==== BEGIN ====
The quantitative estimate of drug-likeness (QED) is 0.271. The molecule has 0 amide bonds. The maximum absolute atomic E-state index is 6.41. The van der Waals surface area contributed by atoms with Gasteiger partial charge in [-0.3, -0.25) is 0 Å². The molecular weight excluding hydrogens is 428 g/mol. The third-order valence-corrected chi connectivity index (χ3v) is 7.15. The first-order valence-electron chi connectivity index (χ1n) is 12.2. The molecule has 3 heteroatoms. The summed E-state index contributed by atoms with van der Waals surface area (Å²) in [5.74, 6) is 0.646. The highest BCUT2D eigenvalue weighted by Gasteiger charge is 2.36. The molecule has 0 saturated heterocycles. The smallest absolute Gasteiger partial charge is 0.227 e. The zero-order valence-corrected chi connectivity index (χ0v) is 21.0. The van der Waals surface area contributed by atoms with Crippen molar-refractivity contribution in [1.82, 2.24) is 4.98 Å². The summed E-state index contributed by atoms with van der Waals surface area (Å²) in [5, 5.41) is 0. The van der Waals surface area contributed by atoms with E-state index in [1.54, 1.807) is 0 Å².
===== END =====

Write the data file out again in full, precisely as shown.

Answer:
The quantitative estimate of drug-likeness (QED) is 0.271. The molecule has 0 amide bonds. The maximum absolute atomic E-state index is 6.41. The van der Waals surface area contributed by atoms with Gasteiger partial charge in [-0.3, -0.25) is 0 Å². The molecular weight excluding hydrogens is 428 g/mol. The third-order valence-corrected chi connectivity index (χ3v) is 7.15. The first-order valence-electron chi connectivity index (χ1n) is 12.2. The molecule has 3 heteroatoms. The summed E-state index contributed by atoms with van der Waals surface area (Å²) in [5.74, 6) is 0.646. The highest BCUT2D eigenvalue weighted by Gasteiger charge is 2.36. The molecule has 0 saturated heterocycles. The smallest absolute Gasteiger partial charge is 0.227 e. The zero-order valence-corrected chi connectivity index (χ0v) is 21.0. The van der Waals surface area contributed by atoms with Crippen molar-refractivity contribution in [1.82, 2.24) is 4.98 Å². The summed E-state index contributed by atoms with van der Waals surface area (Å²) in [5, 5.41) is 0. The van der Waals surface area contributed by atoms with E-state index in [1.54, 1.807) is 0 Å².